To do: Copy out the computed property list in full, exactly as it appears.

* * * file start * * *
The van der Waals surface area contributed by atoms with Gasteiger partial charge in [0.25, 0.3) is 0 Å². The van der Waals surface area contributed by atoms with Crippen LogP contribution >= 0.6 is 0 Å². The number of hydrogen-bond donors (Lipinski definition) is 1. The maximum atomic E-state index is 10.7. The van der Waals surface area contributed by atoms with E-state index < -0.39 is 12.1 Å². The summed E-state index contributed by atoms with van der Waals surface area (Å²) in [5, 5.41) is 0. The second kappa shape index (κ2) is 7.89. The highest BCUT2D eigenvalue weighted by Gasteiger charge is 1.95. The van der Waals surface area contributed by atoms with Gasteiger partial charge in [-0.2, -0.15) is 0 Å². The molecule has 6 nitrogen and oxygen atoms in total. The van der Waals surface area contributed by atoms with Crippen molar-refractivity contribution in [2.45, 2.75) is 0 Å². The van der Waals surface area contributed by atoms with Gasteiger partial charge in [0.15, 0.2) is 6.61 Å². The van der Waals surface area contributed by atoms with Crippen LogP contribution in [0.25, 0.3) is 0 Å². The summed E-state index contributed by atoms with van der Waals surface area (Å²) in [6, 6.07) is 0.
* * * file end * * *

The van der Waals surface area contributed by atoms with Gasteiger partial charge in [0.25, 0.3) is 0 Å². The van der Waals surface area contributed by atoms with Crippen LogP contribution >= 0.6 is 0 Å². The number of hydrogen-bond donors (Lipinski definition) is 1. The maximum atomic E-state index is 10.7. The van der Waals surface area contributed by atoms with E-state index < -0.39 is 12.1 Å². The summed E-state index contributed by atoms with van der Waals surface area (Å²) in [5, 5.41) is 0. The second kappa shape index (κ2) is 7.89. The highest BCUT2D eigenvalue weighted by Gasteiger charge is 1.95. The van der Waals surface area contributed by atoms with Gasteiger partial charge in [-0.2, -0.15) is 0 Å². The molecule has 6 nitrogen and oxygen atoms in total. The van der Waals surface area contributed by atoms with Crippen molar-refractivity contribution in [2.45, 2.75) is 0 Å². The van der Waals surface area contributed by atoms with Gasteiger partial charge in [0.15, 0.2) is 6.61 Å². The van der Waals surface area contributed by atoms with Crippen LogP contribution in [0.25, 0.3) is 0 Å². The summed E-state index contributed by atoms with van der Waals surface area (Å²) in [6, 6.07) is 0.